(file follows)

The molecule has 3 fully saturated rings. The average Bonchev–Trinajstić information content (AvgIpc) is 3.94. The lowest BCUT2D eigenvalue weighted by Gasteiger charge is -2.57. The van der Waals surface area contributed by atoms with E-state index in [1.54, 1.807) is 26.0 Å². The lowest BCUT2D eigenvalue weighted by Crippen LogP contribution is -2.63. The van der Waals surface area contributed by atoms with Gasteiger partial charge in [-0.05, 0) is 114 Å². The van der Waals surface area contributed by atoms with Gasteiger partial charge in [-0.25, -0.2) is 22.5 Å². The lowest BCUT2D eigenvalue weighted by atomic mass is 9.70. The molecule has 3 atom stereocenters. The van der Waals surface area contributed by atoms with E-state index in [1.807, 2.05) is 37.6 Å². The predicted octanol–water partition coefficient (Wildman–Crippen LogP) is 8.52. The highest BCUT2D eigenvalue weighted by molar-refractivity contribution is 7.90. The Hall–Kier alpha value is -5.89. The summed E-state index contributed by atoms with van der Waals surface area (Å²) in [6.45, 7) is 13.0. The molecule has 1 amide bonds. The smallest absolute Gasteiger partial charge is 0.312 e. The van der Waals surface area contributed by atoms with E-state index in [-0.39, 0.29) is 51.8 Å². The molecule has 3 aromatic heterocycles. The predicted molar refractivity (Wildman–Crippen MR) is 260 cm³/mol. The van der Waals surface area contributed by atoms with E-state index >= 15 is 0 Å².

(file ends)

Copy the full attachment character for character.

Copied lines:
The molecule has 3 fully saturated rings. The average Bonchev–Trinajstić information content (AvgIpc) is 3.94. The lowest BCUT2D eigenvalue weighted by Gasteiger charge is -2.57. The van der Waals surface area contributed by atoms with E-state index in [1.54, 1.807) is 26.0 Å². The lowest BCUT2D eigenvalue weighted by Crippen LogP contribution is -2.63. The van der Waals surface area contributed by atoms with Gasteiger partial charge in [-0.05, 0) is 114 Å². The van der Waals surface area contributed by atoms with Gasteiger partial charge in [-0.25, -0.2) is 22.5 Å². The lowest BCUT2D eigenvalue weighted by atomic mass is 9.70. The molecule has 3 atom stereocenters. The van der Waals surface area contributed by atoms with E-state index in [1.807, 2.05) is 37.6 Å². The predicted octanol–water partition coefficient (Wildman–Crippen LogP) is 8.52. The highest BCUT2D eigenvalue weighted by molar-refractivity contribution is 7.90. The Hall–Kier alpha value is -5.89. The summed E-state index contributed by atoms with van der Waals surface area (Å²) in [6.45, 7) is 13.0. The molecule has 1 amide bonds. The smallest absolute Gasteiger partial charge is 0.312 e. The van der Waals surface area contributed by atoms with E-state index in [-0.39, 0.29) is 51.8 Å². The molecule has 3 aromatic heterocycles. The predicted molar refractivity (Wildman–Crippen MR) is 260 cm³/mol. The van der Waals surface area contributed by atoms with E-state index >= 15 is 0 Å².